TOWNSEND — Longtime friend Lisa Pratt says Karen Cusick is the perfect candidate for a world’s greatest mom award.

“She’s such a strong person, a loving friend, very committed to helping others and always there to lend an ear,” Pratt said of Cusick,

Pratt and Cusick met when they were working with mentally disabled adults.

Pratt was Cusick’s boss and they immediately became great friends. She was touched when Cusick asked her to be godmother to her first child, Hayden, now 6.

“I was there through the years with Karen while she was trying to get pregnant,” Pratt said.

It took seven years and three IVF (In vitro fertilization) treatments for Cusick to finally conceive Hayden.

“I was the first call she made with the news and I was honored to be asked to be his godmother,” Pratt added.

Cusick, born in Nashua, N.H., moved to Houston along with mother Claire and sister Robin and Kristen, when her father, Dan, retired from the Manchester, N.H., Police Department.

After graduating with a degree in psychology from the University of Houston, she moved to the Boston area looking for job opportunities.

She met her husband, Kevin, shortly after moving to Boston and they settled in Townsend because of Kevin’s job with National Grid.

For seven years, the couple tried to have a child before Karen finally became pregnant with Hayden through IVF. After he was born, both Karen and Kevin suspected something was going on with Hayden.

The neurologist said Hayden was a little delayed but would catch up as he got older. When things weren’t progressing as they should, they sought a second opinion at Children’s Hospital in Boston, where Hayden was diagnosed with Fragile X Syndrome at age 2 1/2. By then, the family included a daughter, Sophia, with a son, Brody, on the way.

Fragile X Syndrome (FXS), also called Martin-Bell syndrome, is the most common type of inherited intellectual disability. Individuals with FXS inherit a mutant gene that’s unable to produce enough protein that the body’s cells — especially brain cells — need to develop and function normally.

Symptoms are lifelong, but they range from mild to severe, with greater severity in males than females. They can include social anxiety, attention deficits, speech and language disorders and increased sensitivity to sensory stimuli.

Most children with FXS can develop basic academic skills, although they may need more time to learn or require special education.

Karen Cusick is undaunted by the challenges of raising Hayden.

“I’ve been trained my whole life, having a sister with special needs,” she said. “I feel it’s God’s way of preparing me for having a son with special needs.”

Her sister, Kristen, has never been tested for Fragile X, but the family suspects she has the syndrome.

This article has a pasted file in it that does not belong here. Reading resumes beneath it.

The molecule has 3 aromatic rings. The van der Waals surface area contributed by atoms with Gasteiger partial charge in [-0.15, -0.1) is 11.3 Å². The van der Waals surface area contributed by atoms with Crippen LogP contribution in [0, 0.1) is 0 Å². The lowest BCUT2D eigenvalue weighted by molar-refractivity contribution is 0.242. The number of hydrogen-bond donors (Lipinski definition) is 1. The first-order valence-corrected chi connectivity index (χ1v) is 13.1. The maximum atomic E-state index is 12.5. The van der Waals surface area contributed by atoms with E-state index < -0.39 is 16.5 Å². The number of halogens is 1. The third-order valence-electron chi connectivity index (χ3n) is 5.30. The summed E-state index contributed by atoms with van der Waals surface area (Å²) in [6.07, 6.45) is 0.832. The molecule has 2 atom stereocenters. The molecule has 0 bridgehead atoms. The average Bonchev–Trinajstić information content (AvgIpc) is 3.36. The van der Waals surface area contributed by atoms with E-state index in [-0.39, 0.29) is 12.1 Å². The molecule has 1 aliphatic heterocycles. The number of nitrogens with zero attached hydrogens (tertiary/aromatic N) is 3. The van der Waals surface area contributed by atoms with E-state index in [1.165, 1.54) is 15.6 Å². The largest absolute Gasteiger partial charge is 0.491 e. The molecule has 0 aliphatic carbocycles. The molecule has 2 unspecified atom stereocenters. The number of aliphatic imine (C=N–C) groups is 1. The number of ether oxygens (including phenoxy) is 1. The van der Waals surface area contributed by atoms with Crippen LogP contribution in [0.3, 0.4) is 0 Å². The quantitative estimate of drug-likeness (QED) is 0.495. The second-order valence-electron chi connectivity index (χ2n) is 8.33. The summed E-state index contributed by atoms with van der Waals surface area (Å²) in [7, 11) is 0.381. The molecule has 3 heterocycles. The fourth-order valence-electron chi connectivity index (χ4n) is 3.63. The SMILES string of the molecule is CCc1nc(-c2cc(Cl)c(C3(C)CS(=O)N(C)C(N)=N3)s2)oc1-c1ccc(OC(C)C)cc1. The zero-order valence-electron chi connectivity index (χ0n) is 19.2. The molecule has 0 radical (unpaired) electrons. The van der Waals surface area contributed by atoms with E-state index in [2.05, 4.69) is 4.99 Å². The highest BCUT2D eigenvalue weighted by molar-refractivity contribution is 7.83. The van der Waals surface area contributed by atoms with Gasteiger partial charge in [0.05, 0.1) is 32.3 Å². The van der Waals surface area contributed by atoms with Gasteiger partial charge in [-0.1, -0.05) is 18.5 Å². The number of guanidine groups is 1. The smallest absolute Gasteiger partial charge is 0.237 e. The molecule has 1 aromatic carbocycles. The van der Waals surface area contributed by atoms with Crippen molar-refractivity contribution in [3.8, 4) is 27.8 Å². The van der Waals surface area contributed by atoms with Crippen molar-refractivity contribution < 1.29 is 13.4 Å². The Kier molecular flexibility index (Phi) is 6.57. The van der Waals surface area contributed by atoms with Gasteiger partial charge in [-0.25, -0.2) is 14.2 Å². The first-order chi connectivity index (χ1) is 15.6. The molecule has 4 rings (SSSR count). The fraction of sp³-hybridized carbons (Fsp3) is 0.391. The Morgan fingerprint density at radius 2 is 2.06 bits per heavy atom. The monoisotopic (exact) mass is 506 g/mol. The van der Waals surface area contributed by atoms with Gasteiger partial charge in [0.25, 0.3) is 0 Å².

Cusick learned after testing that she is a carrier of the mutation. She said daughter Sophia, 5, has the mutation, but while she may have problems in math in the future, her development has not been delayed and she’s a happy-go-lucky little girl. Brody, 4, tested negative for any mutations.

She’s grateful for early intervention through the Lipton Center in Fitchburg. Hayden’s therapist “worked so wonderfully” with him and was instrumental in giving her the name of Parent Resource coordinator Nancy Amante, whose baby groups and support were instrumental in helping her connect with other moms in town and finding the support.

The school system has provided Hayden with one-on-one aides and Karen believes she couldn’t have made it without them.

Amante, facilitator for the North Middlesex Parent Resource Center, said Cusick was a perfect choice for Mom of the Month. “No matter how busy Karen is, she is always willing to help someone else,” Amante said. “When I think of Karen I see a fun, strong, optimistic person and whatever comes her way, she will handle it.”

The day-to-day obligations of raising a family haven’t kept Cusick from getting involved in the community. She’s a take-charge member of the Squannicook Early Childhood Center PTO, serving as its secretary, and she’s active in the Townsend Ecumenical Organization, sorting clothing and bringing donations from other moms.

She volunteers at Spaulding Memorial School, which Hayden and Sophia attend, and is an active participant in Mommies Mobile Meals, a group that provides meals to those in need in the community.

Cusick said Hayden is “a good kid, has his quirks, loves to have fun, play ball, go swimming.”

She appreciates Townsend’s sense of community and, for some time, she has wanted to get a support group together for moms of children with special needs.

“If you’re having a bad day, you can bounce ideas off each other or just a person that can listen and relate,” she said. “Maybe someone has an older child and can help someone through those earlier years because they have been there.”

Karen can be reached at